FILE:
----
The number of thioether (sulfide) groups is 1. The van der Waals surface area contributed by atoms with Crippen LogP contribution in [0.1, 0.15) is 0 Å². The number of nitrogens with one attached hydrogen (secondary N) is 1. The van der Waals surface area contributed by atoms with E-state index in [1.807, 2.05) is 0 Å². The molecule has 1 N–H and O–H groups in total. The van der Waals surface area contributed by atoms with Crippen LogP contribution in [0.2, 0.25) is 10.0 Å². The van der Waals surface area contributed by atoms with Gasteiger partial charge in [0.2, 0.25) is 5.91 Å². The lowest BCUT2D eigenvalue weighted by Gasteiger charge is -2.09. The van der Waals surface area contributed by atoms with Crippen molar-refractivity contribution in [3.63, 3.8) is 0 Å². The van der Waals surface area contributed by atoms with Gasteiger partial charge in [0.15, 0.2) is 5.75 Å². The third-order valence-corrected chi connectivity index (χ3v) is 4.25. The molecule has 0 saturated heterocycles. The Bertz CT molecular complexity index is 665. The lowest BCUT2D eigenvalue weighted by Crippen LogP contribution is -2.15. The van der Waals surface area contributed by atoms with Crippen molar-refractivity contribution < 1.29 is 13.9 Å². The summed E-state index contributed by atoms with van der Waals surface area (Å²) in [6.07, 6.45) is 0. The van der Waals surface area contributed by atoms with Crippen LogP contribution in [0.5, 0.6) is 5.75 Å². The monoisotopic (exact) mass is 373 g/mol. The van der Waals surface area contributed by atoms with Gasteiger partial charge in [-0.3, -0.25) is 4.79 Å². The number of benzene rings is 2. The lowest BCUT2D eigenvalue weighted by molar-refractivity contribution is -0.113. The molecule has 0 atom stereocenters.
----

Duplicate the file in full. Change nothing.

The number of thioether (sulfide) groups is 1. The van der Waals surface area contributed by atoms with Crippen LogP contribution in [0.1, 0.15) is 0 Å². The number of nitrogens with one attached hydrogen (secondary N) is 1. The van der Waals surface area contributed by atoms with E-state index in [1.807, 2.05) is 0 Å². The molecule has 1 N–H and O–H groups in total. The van der Waals surface area contributed by atoms with Crippen LogP contribution in [0.2, 0.25) is 10.0 Å². The van der Waals surface area contributed by atoms with Gasteiger partial charge in [0.2, 0.25) is 5.91 Å². The lowest BCUT2D eigenvalue weighted by Gasteiger charge is -2.09. The van der Waals surface area contributed by atoms with Crippen molar-refractivity contribution in [3.63, 3.8) is 0 Å². The van der Waals surface area contributed by atoms with Gasteiger partial charge in [0.15, 0.2) is 5.75 Å². The third-order valence-corrected chi connectivity index (χ3v) is 4.25. The molecule has 0 saturated heterocycles. The Bertz CT molecular complexity index is 665. The lowest BCUT2D eigenvalue weighted by Crippen LogP contribution is -2.15. The van der Waals surface area contributed by atoms with Crippen molar-refractivity contribution < 1.29 is 13.9 Å². The summed E-state index contributed by atoms with van der Waals surface area (Å²) in [6.07, 6.45) is 0. The van der Waals surface area contributed by atoms with Crippen LogP contribution in [0.5, 0.6) is 5.75 Å². The monoisotopic (exact) mass is 373 g/mol. The van der Waals surface area contributed by atoms with Gasteiger partial charge in [-0.3, -0.25) is 4.79 Å². The number of benzene rings is 2. The lowest BCUT2D eigenvalue weighted by molar-refractivity contribution is -0.113. The molecule has 0 atom stereocenters.